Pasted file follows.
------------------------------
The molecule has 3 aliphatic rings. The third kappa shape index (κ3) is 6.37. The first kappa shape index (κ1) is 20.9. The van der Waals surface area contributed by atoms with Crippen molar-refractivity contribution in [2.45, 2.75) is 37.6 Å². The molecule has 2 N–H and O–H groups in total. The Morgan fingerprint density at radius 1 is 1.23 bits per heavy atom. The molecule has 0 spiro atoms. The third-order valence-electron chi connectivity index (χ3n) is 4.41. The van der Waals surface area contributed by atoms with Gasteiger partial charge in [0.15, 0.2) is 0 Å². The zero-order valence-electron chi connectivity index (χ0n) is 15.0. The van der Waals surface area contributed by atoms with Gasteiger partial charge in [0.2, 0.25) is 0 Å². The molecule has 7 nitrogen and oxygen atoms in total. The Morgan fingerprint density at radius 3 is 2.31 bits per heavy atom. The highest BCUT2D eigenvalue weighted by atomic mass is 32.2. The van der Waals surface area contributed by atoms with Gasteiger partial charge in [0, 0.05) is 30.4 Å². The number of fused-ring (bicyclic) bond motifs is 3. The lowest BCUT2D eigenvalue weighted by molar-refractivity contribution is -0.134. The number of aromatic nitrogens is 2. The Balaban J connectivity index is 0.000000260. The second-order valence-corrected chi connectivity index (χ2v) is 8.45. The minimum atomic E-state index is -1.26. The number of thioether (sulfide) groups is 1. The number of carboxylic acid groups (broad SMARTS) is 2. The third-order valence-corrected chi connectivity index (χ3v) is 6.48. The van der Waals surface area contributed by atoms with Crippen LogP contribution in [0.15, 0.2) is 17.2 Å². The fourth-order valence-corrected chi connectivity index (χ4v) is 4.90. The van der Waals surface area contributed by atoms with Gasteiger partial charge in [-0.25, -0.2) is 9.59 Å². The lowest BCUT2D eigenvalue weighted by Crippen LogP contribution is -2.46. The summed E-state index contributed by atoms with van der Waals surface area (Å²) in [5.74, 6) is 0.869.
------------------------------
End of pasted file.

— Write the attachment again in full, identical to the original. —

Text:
The molecule has 3 aliphatic rings. The third kappa shape index (κ3) is 6.37. The first kappa shape index (κ1) is 20.9. The van der Waals surface area contributed by atoms with Crippen molar-refractivity contribution in [2.45, 2.75) is 37.6 Å². The molecule has 2 N–H and O–H groups in total. The Morgan fingerprint density at radius 1 is 1.23 bits per heavy atom. The molecule has 0 spiro atoms. The third-order valence-electron chi connectivity index (χ3n) is 4.41. The van der Waals surface area contributed by atoms with Gasteiger partial charge in [0.15, 0.2) is 0 Å². The zero-order valence-electron chi connectivity index (χ0n) is 15.0. The van der Waals surface area contributed by atoms with Gasteiger partial charge in [0.2, 0.25) is 0 Å². The molecule has 7 nitrogen and oxygen atoms in total. The Morgan fingerprint density at radius 3 is 2.31 bits per heavy atom. The highest BCUT2D eigenvalue weighted by atomic mass is 32.2. The van der Waals surface area contributed by atoms with Gasteiger partial charge in [0, 0.05) is 30.4 Å². The number of fused-ring (bicyclic) bond motifs is 3. The lowest BCUT2D eigenvalue weighted by molar-refractivity contribution is -0.134. The number of aromatic nitrogens is 2. The Balaban J connectivity index is 0.000000260. The second-order valence-corrected chi connectivity index (χ2v) is 8.45. The minimum atomic E-state index is -1.26. The number of thioether (sulfide) groups is 1. The number of carboxylic acid groups (broad SMARTS) is 2. The third-order valence-corrected chi connectivity index (χ3v) is 6.48. The van der Waals surface area contributed by atoms with Crippen LogP contribution in [0.15, 0.2) is 17.2 Å². The fourth-order valence-corrected chi connectivity index (χ4v) is 4.90. The van der Waals surface area contributed by atoms with Gasteiger partial charge in [-0.25, -0.2) is 9.59 Å². The lowest BCUT2D eigenvalue weighted by Crippen LogP contribution is -2.46. The summed E-state index contributed by atoms with van der Waals surface area (Å²) in [5.74, 6) is 0.869.